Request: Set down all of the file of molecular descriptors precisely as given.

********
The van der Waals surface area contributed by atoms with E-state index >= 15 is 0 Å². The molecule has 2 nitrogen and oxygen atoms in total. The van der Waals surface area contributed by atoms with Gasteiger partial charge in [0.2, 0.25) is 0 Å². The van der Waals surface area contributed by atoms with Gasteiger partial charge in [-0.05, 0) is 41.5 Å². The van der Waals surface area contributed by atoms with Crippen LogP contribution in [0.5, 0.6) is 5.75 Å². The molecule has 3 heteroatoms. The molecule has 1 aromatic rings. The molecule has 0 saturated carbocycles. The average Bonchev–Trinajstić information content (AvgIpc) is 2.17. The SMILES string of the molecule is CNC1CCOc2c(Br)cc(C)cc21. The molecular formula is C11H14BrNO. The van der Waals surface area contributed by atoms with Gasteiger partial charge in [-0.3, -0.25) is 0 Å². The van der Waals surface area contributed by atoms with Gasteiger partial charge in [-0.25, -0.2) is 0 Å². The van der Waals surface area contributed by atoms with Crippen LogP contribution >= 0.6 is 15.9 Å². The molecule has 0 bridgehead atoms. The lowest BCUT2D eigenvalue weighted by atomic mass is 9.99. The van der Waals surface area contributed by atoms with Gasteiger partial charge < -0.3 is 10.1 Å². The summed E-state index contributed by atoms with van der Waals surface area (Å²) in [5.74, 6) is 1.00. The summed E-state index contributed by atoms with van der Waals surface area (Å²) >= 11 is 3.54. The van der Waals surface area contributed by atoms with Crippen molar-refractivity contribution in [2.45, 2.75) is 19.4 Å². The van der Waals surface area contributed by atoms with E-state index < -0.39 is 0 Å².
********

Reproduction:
The van der Waals surface area contributed by atoms with E-state index >= 15 is 0 Å². The molecule has 2 nitrogen and oxygen atoms in total. The van der Waals surface area contributed by atoms with Gasteiger partial charge in [0.2, 0.25) is 0 Å². The van der Waals surface area contributed by atoms with Gasteiger partial charge in [-0.05, 0) is 41.5 Å². The van der Waals surface area contributed by atoms with Crippen LogP contribution in [0.5, 0.6) is 5.75 Å². The molecule has 3 heteroatoms. The molecule has 1 aromatic rings. The molecule has 0 saturated carbocycles. The average Bonchev–Trinajstić information content (AvgIpc) is 2.17. The SMILES string of the molecule is CNC1CCOc2c(Br)cc(C)cc21. The molecular formula is C11H14BrNO. The van der Waals surface area contributed by atoms with Gasteiger partial charge in [-0.3, -0.25) is 0 Å². The van der Waals surface area contributed by atoms with Gasteiger partial charge in [-0.25, -0.2) is 0 Å². The van der Waals surface area contributed by atoms with Crippen LogP contribution >= 0.6 is 15.9 Å². The molecule has 0 bridgehead atoms. The lowest BCUT2D eigenvalue weighted by atomic mass is 9.99. The van der Waals surface area contributed by atoms with Gasteiger partial charge < -0.3 is 10.1 Å². The summed E-state index contributed by atoms with van der Waals surface area (Å²) in [5.74, 6) is 1.00. The summed E-state index contributed by atoms with van der Waals surface area (Å²) >= 11 is 3.54. The van der Waals surface area contributed by atoms with Crippen molar-refractivity contribution in [2.45, 2.75) is 19.4 Å². The van der Waals surface area contributed by atoms with E-state index < -0.39 is 0 Å².